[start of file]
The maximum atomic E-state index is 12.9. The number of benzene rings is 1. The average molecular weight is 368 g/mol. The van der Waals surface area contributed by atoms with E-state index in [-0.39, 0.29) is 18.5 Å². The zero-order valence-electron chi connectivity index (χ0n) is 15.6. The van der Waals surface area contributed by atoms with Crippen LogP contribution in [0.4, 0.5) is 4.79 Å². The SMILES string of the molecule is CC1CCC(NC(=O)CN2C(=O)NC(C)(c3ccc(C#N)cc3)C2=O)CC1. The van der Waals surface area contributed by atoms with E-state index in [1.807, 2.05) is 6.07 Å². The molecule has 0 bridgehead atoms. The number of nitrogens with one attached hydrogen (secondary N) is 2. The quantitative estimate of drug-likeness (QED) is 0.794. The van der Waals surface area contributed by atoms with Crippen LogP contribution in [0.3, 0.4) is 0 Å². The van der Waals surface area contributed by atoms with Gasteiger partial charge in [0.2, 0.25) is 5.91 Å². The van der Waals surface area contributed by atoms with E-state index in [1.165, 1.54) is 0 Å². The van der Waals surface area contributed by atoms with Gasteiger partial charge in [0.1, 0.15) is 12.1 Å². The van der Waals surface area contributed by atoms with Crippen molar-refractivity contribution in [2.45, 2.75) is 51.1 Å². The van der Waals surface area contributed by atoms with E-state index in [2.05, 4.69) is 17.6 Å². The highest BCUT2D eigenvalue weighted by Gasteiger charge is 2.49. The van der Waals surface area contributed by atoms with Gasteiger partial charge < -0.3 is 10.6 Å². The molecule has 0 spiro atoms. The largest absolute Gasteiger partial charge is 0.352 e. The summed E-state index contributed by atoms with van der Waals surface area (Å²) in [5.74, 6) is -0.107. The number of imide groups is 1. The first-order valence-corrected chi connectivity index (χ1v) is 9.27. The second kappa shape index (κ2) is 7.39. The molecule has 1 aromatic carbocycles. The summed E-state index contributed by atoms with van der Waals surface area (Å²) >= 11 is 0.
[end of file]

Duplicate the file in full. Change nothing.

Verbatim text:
The maximum atomic E-state index is 12.9. The number of benzene rings is 1. The average molecular weight is 368 g/mol. The van der Waals surface area contributed by atoms with E-state index in [-0.39, 0.29) is 18.5 Å². The zero-order valence-electron chi connectivity index (χ0n) is 15.6. The van der Waals surface area contributed by atoms with Crippen LogP contribution in [0.4, 0.5) is 4.79 Å². The SMILES string of the molecule is CC1CCC(NC(=O)CN2C(=O)NC(C)(c3ccc(C#N)cc3)C2=O)CC1. The van der Waals surface area contributed by atoms with E-state index in [1.807, 2.05) is 6.07 Å². The molecule has 0 bridgehead atoms. The number of nitrogens with one attached hydrogen (secondary N) is 2. The quantitative estimate of drug-likeness (QED) is 0.794. The van der Waals surface area contributed by atoms with Crippen LogP contribution in [0.3, 0.4) is 0 Å². The van der Waals surface area contributed by atoms with Gasteiger partial charge in [0.2, 0.25) is 5.91 Å². The van der Waals surface area contributed by atoms with E-state index in [1.165, 1.54) is 0 Å². The van der Waals surface area contributed by atoms with Gasteiger partial charge in [0.1, 0.15) is 12.1 Å². The van der Waals surface area contributed by atoms with Crippen molar-refractivity contribution in [2.45, 2.75) is 51.1 Å². The van der Waals surface area contributed by atoms with E-state index in [2.05, 4.69) is 17.6 Å². The highest BCUT2D eigenvalue weighted by Gasteiger charge is 2.49. The van der Waals surface area contributed by atoms with Gasteiger partial charge < -0.3 is 10.6 Å². The molecule has 0 spiro atoms. The largest absolute Gasteiger partial charge is 0.352 e. The summed E-state index contributed by atoms with van der Waals surface area (Å²) in [5.74, 6) is -0.107. The number of imide groups is 1. The first-order valence-corrected chi connectivity index (χ1v) is 9.27. The second kappa shape index (κ2) is 7.39. The molecule has 1 aromatic carbocycles. The summed E-state index contributed by atoms with van der Waals surface area (Å²) >= 11 is 0.